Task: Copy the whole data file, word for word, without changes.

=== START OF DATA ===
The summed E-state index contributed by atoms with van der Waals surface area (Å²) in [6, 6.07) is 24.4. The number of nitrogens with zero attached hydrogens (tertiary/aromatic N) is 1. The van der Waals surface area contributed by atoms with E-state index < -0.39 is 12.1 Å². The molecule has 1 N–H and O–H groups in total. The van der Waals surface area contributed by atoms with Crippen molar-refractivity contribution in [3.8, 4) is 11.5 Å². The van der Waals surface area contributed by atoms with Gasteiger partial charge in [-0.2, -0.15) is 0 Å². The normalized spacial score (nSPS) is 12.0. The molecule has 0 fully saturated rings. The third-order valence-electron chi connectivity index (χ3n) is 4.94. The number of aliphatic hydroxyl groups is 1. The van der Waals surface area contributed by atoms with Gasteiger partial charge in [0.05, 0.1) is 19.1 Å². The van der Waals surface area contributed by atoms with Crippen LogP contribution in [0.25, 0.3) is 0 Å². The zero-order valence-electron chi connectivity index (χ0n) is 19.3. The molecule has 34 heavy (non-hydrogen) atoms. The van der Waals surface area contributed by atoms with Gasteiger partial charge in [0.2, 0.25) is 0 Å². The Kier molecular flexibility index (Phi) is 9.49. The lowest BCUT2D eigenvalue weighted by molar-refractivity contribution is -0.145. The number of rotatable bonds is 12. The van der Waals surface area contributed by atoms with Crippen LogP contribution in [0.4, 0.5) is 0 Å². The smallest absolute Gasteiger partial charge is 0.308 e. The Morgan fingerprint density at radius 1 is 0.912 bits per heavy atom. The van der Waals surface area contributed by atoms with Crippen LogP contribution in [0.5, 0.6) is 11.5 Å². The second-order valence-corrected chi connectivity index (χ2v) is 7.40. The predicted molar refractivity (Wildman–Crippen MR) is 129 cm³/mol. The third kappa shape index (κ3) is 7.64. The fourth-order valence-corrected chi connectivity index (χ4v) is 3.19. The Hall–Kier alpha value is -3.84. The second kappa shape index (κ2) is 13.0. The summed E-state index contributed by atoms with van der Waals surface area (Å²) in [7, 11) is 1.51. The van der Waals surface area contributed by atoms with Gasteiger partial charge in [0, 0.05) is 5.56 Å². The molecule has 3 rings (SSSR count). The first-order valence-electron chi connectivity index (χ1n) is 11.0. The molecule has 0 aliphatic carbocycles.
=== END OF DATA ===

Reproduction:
The summed E-state index contributed by atoms with van der Waals surface area (Å²) in [6, 6.07) is 24.4. The number of nitrogens with zero attached hydrogens (tertiary/aromatic N) is 1. The van der Waals surface area contributed by atoms with E-state index < -0.39 is 12.1 Å². The molecule has 1 N–H and O–H groups in total. The van der Waals surface area contributed by atoms with Crippen molar-refractivity contribution in [3.8, 4) is 11.5 Å². The van der Waals surface area contributed by atoms with Gasteiger partial charge in [-0.2, -0.15) is 0 Å². The normalized spacial score (nSPS) is 12.0. The molecule has 0 fully saturated rings. The third-order valence-electron chi connectivity index (χ3n) is 4.94. The number of aliphatic hydroxyl groups is 1. The van der Waals surface area contributed by atoms with Gasteiger partial charge in [0.05, 0.1) is 19.1 Å². The van der Waals surface area contributed by atoms with Crippen LogP contribution in [0.25, 0.3) is 0 Å². The zero-order valence-electron chi connectivity index (χ0n) is 19.3. The molecule has 34 heavy (non-hydrogen) atoms. The van der Waals surface area contributed by atoms with Gasteiger partial charge in [0.2, 0.25) is 0 Å². The Kier molecular flexibility index (Phi) is 9.49. The lowest BCUT2D eigenvalue weighted by molar-refractivity contribution is -0.145. The number of rotatable bonds is 12. The van der Waals surface area contributed by atoms with Crippen LogP contribution in [0.4, 0.5) is 0 Å². The smallest absolute Gasteiger partial charge is 0.308 e. The Morgan fingerprint density at radius 1 is 0.912 bits per heavy atom. The van der Waals surface area contributed by atoms with Crippen LogP contribution in [0.5, 0.6) is 11.5 Å². The second-order valence-corrected chi connectivity index (χ2v) is 7.40. The predicted molar refractivity (Wildman–Crippen MR) is 129 cm³/mol. The third kappa shape index (κ3) is 7.64. The fourth-order valence-corrected chi connectivity index (χ4v) is 3.19. The Hall–Kier alpha value is -3.84. The second kappa shape index (κ2) is 13.0. The summed E-state index contributed by atoms with van der Waals surface area (Å²) in [7, 11) is 1.51. The van der Waals surface area contributed by atoms with Gasteiger partial charge in [0, 0.05) is 5.56 Å². The molecule has 3 rings (SSSR count). The first-order valence-electron chi connectivity index (χ1n) is 11.0. The molecule has 0 aliphatic carbocycles.